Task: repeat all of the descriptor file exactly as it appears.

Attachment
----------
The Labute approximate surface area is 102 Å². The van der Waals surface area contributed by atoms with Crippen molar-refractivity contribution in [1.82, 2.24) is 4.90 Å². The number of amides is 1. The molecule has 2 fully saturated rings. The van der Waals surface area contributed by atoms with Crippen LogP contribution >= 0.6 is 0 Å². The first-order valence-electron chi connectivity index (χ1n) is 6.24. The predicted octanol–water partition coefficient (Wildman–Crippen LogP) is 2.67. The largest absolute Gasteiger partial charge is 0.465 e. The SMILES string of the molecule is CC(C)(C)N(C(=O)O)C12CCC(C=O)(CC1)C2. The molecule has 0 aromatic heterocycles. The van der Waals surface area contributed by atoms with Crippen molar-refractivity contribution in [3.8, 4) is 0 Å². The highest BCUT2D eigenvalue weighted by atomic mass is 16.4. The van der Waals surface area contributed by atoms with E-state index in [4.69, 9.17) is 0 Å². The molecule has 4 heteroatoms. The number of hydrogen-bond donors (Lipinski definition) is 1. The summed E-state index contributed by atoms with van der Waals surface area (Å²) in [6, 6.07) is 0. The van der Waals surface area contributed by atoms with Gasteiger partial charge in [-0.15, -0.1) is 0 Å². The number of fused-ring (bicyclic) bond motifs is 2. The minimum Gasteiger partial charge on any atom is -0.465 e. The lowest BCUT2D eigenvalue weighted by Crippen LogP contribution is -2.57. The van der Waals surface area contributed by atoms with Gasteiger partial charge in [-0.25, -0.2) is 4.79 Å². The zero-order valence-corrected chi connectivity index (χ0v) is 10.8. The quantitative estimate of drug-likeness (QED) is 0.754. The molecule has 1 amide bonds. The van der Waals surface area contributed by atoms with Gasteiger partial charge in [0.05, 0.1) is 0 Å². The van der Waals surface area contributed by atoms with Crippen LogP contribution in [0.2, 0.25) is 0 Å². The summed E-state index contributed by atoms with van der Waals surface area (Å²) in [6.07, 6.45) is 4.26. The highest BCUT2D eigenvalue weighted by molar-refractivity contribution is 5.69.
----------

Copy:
The Labute approximate surface area is 102 Å². The van der Waals surface area contributed by atoms with Crippen molar-refractivity contribution in [1.82, 2.24) is 4.90 Å². The number of amides is 1. The molecule has 2 fully saturated rings. The van der Waals surface area contributed by atoms with Crippen LogP contribution >= 0.6 is 0 Å². The first-order valence-electron chi connectivity index (χ1n) is 6.24. The predicted octanol–water partition coefficient (Wildman–Crippen LogP) is 2.67. The largest absolute Gasteiger partial charge is 0.465 e. The SMILES string of the molecule is CC(C)(C)N(C(=O)O)C12CCC(C=O)(CC1)C2. The molecule has 0 aromatic heterocycles. The van der Waals surface area contributed by atoms with Crippen molar-refractivity contribution in [3.8, 4) is 0 Å². The highest BCUT2D eigenvalue weighted by atomic mass is 16.4. The van der Waals surface area contributed by atoms with E-state index in [4.69, 9.17) is 0 Å². The molecule has 4 heteroatoms. The number of hydrogen-bond donors (Lipinski definition) is 1. The summed E-state index contributed by atoms with van der Waals surface area (Å²) in [6, 6.07) is 0. The van der Waals surface area contributed by atoms with Gasteiger partial charge in [-0.15, -0.1) is 0 Å². The number of fused-ring (bicyclic) bond motifs is 2. The minimum Gasteiger partial charge on any atom is -0.465 e. The lowest BCUT2D eigenvalue weighted by Crippen LogP contribution is -2.57. The van der Waals surface area contributed by atoms with Gasteiger partial charge in [-0.25, -0.2) is 4.79 Å². The zero-order valence-corrected chi connectivity index (χ0v) is 10.8. The quantitative estimate of drug-likeness (QED) is 0.754. The molecule has 1 amide bonds. The van der Waals surface area contributed by atoms with Gasteiger partial charge in [0.05, 0.1) is 0 Å². The van der Waals surface area contributed by atoms with Crippen LogP contribution in [0.2, 0.25) is 0 Å². The summed E-state index contributed by atoms with van der Waals surface area (Å²) in [6.07, 6.45) is 4.26. The highest BCUT2D eigenvalue weighted by molar-refractivity contribution is 5.69.